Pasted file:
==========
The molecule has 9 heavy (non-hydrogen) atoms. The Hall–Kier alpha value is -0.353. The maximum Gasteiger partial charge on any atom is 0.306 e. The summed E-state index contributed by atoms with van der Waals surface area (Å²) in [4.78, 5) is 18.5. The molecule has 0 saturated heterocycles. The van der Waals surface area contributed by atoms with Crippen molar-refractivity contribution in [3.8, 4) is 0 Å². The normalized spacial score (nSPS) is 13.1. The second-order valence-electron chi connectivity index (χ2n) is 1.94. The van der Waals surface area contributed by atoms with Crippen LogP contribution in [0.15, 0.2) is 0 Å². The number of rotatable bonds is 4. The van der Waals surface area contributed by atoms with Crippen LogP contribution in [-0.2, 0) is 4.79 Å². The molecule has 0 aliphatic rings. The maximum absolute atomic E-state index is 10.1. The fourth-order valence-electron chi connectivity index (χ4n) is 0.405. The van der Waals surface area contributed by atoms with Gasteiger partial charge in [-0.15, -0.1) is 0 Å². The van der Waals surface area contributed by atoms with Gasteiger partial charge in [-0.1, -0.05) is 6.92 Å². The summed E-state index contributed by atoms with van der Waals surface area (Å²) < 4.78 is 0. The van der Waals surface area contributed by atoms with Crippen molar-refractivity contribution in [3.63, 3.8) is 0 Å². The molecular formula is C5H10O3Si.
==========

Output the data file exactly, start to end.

The molecule has 9 heavy (non-hydrogen) atoms. The Hall–Kier alpha value is -0.353. The maximum Gasteiger partial charge on any atom is 0.306 e. The summed E-state index contributed by atoms with van der Waals surface area (Å²) in [4.78, 5) is 18.5. The molecule has 0 saturated heterocycles. The van der Waals surface area contributed by atoms with Crippen molar-refractivity contribution in [3.8, 4) is 0 Å². The normalized spacial score (nSPS) is 13.1. The second-order valence-electron chi connectivity index (χ2n) is 1.94. The van der Waals surface area contributed by atoms with Crippen LogP contribution in [0.15, 0.2) is 0 Å². The number of rotatable bonds is 4. The van der Waals surface area contributed by atoms with Crippen LogP contribution in [-0.2, 0) is 4.79 Å². The molecule has 0 aliphatic rings. The maximum absolute atomic E-state index is 10.1. The fourth-order valence-electron chi connectivity index (χ4n) is 0.405. The van der Waals surface area contributed by atoms with Gasteiger partial charge in [-0.15, -0.1) is 0 Å². The van der Waals surface area contributed by atoms with Gasteiger partial charge in [-0.1, -0.05) is 6.92 Å². The summed E-state index contributed by atoms with van der Waals surface area (Å²) < 4.78 is 0. The van der Waals surface area contributed by atoms with Crippen molar-refractivity contribution in [3.63, 3.8) is 0 Å². The molecular formula is C5H10O3Si.